New York Yankees Will Make Aaron Boone Their New Manager

Aaron Boone will be named the next manager of the New York Yankees, sources told ESPN's Buster Olney. He tore a knee ligament during a pickup basketball game in the offseason after his home run off Boston's Tim Wakefield and was released by NY, which replaced him by acquiring Alex Rodriguez. You probably have to eliminate Beltran if only because it is highly unlikely Cashman would turn the managerial reins over to someone fresh out of the player ranks - which brings it down to either Boone or Meulens, either of whom would be a popular choice if for no other reason than their engaging personalities.

With reigning AL home run king Aaron Judge, power-hitting catcher Gary Sanchez, ace Luis Severino, a top-notch bullpen and ascendant young infielder Gleyber Torres all at his disposal, Boone should have the resources necessary to morph the Yankees into a perennial powerhouse once he gets acclimated to life on the bench. Former MLB player Aaron Boone as been tapped to be the pinstriped team's new manager and we've got 5 things to know about him.

The Daily News said that the Yankees were looking for "a strong communicator who could be open-minded to new ideas - including analytics and performance-science".

"Obviously, experience is very valuable and should be a check mark for somebody", Boone said.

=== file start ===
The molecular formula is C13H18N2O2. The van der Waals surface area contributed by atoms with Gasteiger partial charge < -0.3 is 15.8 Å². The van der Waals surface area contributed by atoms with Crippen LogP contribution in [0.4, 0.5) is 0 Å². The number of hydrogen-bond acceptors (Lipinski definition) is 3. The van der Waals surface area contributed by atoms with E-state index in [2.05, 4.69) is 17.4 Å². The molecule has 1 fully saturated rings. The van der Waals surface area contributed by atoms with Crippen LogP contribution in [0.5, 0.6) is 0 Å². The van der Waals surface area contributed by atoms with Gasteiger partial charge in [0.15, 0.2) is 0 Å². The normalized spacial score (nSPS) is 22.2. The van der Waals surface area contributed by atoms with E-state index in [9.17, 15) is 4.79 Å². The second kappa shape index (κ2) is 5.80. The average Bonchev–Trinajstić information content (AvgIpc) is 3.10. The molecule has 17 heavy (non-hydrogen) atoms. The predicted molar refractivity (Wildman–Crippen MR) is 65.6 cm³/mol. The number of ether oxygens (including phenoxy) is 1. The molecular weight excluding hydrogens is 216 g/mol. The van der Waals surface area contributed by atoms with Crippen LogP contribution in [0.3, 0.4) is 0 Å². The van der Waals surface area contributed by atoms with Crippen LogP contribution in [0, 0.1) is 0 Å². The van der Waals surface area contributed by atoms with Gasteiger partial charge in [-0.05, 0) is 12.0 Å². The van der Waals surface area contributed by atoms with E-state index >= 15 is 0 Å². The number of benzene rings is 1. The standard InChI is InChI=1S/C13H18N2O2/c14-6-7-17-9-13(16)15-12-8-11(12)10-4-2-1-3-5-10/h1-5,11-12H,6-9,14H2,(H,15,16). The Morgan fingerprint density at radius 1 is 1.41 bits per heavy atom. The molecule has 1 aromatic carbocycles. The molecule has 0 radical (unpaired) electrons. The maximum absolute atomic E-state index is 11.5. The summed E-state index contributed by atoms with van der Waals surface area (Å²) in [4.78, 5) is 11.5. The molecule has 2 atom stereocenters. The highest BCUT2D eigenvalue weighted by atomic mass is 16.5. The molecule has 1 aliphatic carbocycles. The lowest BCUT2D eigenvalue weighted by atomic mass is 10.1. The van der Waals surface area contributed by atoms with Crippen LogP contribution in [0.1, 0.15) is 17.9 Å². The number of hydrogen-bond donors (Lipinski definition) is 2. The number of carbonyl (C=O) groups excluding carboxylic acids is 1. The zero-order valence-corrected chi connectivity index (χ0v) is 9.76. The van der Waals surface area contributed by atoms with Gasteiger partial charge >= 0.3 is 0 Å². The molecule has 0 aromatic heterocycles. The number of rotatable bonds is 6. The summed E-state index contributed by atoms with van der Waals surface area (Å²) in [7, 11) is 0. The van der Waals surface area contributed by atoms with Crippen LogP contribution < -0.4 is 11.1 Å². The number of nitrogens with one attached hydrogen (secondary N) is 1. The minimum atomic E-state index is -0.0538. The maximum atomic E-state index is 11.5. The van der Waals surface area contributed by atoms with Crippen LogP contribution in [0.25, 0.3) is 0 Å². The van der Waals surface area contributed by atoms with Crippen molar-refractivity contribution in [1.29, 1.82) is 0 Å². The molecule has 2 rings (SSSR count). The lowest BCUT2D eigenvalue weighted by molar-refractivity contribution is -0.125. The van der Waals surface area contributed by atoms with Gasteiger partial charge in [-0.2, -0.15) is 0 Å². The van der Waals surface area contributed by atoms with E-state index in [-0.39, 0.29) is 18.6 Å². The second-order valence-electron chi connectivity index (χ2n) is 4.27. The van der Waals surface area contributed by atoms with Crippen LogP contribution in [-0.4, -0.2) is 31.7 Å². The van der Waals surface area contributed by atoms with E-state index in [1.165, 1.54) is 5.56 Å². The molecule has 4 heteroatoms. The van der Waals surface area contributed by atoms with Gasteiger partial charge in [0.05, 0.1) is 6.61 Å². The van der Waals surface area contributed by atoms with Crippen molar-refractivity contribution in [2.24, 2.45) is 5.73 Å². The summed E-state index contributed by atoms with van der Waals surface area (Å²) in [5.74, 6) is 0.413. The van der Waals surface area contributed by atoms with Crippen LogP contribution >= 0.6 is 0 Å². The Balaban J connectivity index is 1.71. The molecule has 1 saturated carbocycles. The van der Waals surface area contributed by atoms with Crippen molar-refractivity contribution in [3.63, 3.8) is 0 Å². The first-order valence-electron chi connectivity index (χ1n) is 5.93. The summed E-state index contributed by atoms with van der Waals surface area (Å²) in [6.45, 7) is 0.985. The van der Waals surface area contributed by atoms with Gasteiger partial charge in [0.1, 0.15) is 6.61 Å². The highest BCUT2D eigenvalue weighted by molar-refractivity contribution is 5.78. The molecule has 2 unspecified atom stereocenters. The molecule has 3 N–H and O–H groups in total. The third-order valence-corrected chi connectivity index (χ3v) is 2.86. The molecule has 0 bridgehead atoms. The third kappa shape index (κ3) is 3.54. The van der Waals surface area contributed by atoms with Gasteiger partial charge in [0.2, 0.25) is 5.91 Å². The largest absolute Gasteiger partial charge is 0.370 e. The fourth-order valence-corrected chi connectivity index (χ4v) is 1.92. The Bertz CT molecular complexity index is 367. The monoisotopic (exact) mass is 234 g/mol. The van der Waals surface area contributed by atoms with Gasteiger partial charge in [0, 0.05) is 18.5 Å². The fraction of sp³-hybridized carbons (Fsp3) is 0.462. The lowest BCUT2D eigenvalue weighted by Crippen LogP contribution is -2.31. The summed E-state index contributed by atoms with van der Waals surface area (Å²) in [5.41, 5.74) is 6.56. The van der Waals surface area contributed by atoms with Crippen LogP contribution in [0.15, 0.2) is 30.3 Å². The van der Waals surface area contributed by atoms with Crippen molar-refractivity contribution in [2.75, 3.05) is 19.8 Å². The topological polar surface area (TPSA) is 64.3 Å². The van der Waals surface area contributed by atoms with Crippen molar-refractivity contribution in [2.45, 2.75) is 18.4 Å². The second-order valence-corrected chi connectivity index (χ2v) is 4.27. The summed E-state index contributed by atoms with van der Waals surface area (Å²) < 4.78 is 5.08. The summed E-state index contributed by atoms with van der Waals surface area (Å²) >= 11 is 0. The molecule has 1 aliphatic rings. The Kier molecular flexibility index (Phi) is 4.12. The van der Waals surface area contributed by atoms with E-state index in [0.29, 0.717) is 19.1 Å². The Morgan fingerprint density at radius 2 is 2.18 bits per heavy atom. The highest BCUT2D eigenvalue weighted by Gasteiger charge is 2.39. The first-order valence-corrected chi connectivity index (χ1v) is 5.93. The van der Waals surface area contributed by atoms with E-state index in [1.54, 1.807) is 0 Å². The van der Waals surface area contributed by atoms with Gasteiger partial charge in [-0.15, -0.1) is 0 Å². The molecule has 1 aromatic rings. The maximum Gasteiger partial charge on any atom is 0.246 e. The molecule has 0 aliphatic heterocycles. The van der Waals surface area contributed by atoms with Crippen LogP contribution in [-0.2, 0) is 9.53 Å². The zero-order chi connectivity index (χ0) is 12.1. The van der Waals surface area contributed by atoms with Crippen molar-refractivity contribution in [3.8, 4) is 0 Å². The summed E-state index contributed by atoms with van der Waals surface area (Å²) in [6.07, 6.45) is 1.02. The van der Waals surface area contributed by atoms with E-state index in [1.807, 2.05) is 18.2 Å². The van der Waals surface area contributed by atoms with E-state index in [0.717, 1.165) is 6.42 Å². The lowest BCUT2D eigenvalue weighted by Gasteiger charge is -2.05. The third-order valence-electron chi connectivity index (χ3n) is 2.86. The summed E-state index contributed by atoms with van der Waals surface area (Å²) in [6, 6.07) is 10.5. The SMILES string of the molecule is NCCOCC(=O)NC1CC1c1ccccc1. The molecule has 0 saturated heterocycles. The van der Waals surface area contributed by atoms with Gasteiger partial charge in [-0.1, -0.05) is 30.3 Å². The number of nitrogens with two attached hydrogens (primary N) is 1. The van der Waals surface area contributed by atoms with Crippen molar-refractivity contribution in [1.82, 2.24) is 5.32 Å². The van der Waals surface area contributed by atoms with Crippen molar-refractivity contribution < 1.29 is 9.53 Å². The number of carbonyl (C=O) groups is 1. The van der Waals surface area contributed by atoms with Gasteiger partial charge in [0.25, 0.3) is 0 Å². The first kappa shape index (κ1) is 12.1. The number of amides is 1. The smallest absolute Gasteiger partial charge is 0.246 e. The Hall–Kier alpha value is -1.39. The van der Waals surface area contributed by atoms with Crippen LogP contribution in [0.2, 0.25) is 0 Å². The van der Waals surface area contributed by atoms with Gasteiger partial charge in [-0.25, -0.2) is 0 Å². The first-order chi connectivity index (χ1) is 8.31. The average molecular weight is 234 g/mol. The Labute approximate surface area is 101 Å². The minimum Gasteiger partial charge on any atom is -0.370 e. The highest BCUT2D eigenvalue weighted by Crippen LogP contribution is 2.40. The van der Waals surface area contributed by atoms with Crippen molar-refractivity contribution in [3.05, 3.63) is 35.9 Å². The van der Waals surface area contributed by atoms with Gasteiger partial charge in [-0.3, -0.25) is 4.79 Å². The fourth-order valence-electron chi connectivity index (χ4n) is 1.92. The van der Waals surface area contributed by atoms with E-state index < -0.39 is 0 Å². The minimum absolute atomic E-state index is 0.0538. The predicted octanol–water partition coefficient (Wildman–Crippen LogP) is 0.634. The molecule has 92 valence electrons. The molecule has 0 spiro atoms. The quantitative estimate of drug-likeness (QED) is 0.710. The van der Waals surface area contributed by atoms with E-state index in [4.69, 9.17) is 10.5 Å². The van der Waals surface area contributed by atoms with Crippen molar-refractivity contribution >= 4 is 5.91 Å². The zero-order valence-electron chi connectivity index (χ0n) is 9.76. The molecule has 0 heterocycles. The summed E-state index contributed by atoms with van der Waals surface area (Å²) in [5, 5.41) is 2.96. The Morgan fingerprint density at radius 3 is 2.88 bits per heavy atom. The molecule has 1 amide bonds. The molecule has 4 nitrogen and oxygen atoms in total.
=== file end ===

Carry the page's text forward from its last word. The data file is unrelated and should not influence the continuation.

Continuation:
"I know what I would be signing up for", he said.

Boone's grandfather, Ray, father, Bob, and brother, Bret, all played in the Majors, and his father managed the Reds (1995-97) and Royals (2001-03). He spent seven seasons with the Reds and also appeared with the Indians, Marlins, Nationals and Astros.

"It's just understanding what it is to be a Yankee, what it is to play here and just understanding the expectations that go with it", Boone said.

This story was not subject to the approval of Major League Baseball or its clubs. There's pressure that goes along with that.

The news came down on Friday night that the longtime third baseman will become the next Yankees manager for the 2018 season; succeeding Joe Girardi, who parted ways with the team after 10 years in the Bronx.

The controversial ex-slugger might have been an intriguing candidate to replace Joe Girardi as Yankees' manager, but "he never expressed interest in any way, shape or form in it, " general manager Brian Cashman said. "I engaged him, but, I don't want to speak for him, I don't think he has any interest in that position", Cashman added.

  • Kyle Peterson